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Title:Soluble factors and remodeling in a synthetic stem cell niche
Author(s):Gilchrist, Aidan E
Director of Research:Harley, Brendan
Doctoral Committee Chair(s):Harley, Brendan
Doctoral Committee Member(s):Das Neves Barbosa Leal Lauten, Cecelia; Sottos, Nancy; Cheng, JianJun
Department / Program:Materials Science & Engineerng
Discipline:Materials Science & Engr
Degree Granting Institution:University of Illinois at Urbana-Champaign
hematopoietic stem cells
stem cell engineering
Abstract:Hematopoietic stem cells produce the body’s entire complement of blood and immune cells, in a process known as hematopoiesis. Producing half a trillion cells daily, this rare population (<0.01% of human bone marrow) possess the ability to produce multiple cell lines (differentiation) and stem cell daughters (self-renewal). HSCs are found throughout the body but primarily reside in the adult bone marrow, in specialized compartments termed the niche. Within the niche is a host of biophysical, cellular, and soluble factor cues that combine in temporally and spatially organized zones which elicit distinct responses from resident HSCs. Clinically, HSC transplants are the most widely used regenerative therapy, treating disorders of the blood and immune system e.g., anemias, leukemias, and myelo-ablative chemoradiation treatments. However, the rarity of the cells and scarcity of appropriately matched donors (<25% in some demographics) has necessitated methods to expand and maintain HSC populations ex vivo. Development of expansion methods requires identification of essential features of the native HSC microenvironment for design of tissue engineering constructs. Herein, we describe the use of gelatin-based hydrogels to provide biophysical cues, recapitulating mechanical features of the niche. Cellular cues are provided by heterotypic cultures of niche-associated mesenchymal stromal cells (MSCs) and HSCs. The cell-cell interactions are mediated by biotransport of secreted soluble factors, which are in turn mediated by the biophysical properties of the matrix. This interdependence motivates a series of investigations to define the role of material properties on transport-mediated cell-cell interactions as well as the role of cell-mediated remodeling on dynamic cell interactions. We identified a regime of HSC-MSC interactions that improve maintenance of HSCs in an environment with restricted biotransport. Employing mathematical modeling techniques, features of the artificial niche (soluble factors) were correlated to hematopoietic activity. To adapt conventional macro-scale hydrogel platforms to study HSC activity at single cell resolution, this thesis also describes development of micro-scale (~150 µm) droplet hydrogels with control over cell-cell interactions and enables high-throughput generation of identical microenvironments. Overall, these studies demonstrate that dynamic cell-cell signaling are essential features in artificial niche for ex vivo HSC culture and expansion.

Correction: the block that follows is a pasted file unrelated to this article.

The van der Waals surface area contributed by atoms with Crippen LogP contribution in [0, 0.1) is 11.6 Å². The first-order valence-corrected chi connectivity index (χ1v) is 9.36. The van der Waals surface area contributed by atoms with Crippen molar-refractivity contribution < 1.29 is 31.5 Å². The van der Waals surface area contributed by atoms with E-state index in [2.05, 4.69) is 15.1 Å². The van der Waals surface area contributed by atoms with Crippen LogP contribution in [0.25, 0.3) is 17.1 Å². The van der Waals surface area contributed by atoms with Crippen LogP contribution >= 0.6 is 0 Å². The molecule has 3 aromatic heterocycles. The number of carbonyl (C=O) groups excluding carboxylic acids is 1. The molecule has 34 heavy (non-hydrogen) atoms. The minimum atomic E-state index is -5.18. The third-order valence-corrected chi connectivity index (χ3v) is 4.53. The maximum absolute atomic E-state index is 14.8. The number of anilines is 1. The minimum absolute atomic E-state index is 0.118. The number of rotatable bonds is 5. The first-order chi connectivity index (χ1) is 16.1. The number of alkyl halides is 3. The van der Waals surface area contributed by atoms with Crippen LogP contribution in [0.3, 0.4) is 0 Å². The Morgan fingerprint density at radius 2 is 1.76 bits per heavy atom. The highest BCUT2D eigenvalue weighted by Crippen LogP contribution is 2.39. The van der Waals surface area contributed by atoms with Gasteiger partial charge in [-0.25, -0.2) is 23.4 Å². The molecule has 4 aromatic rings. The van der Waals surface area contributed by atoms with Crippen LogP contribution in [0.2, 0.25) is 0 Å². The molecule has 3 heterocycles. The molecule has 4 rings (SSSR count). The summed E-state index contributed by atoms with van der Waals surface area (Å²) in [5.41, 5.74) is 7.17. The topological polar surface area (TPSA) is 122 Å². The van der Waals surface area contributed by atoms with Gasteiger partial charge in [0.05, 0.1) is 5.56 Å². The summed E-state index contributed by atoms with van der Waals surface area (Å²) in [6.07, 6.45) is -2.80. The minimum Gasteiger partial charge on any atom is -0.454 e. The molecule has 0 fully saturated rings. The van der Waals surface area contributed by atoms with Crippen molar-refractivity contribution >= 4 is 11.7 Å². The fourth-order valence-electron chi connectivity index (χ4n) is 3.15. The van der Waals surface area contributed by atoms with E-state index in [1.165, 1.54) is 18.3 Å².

Issue Date:2020-12-15
Rights Information:Copyright 2020 Aidan Gilchrist
Date Available in IDEALS:2021-09-17
Date Deposited:2021-05

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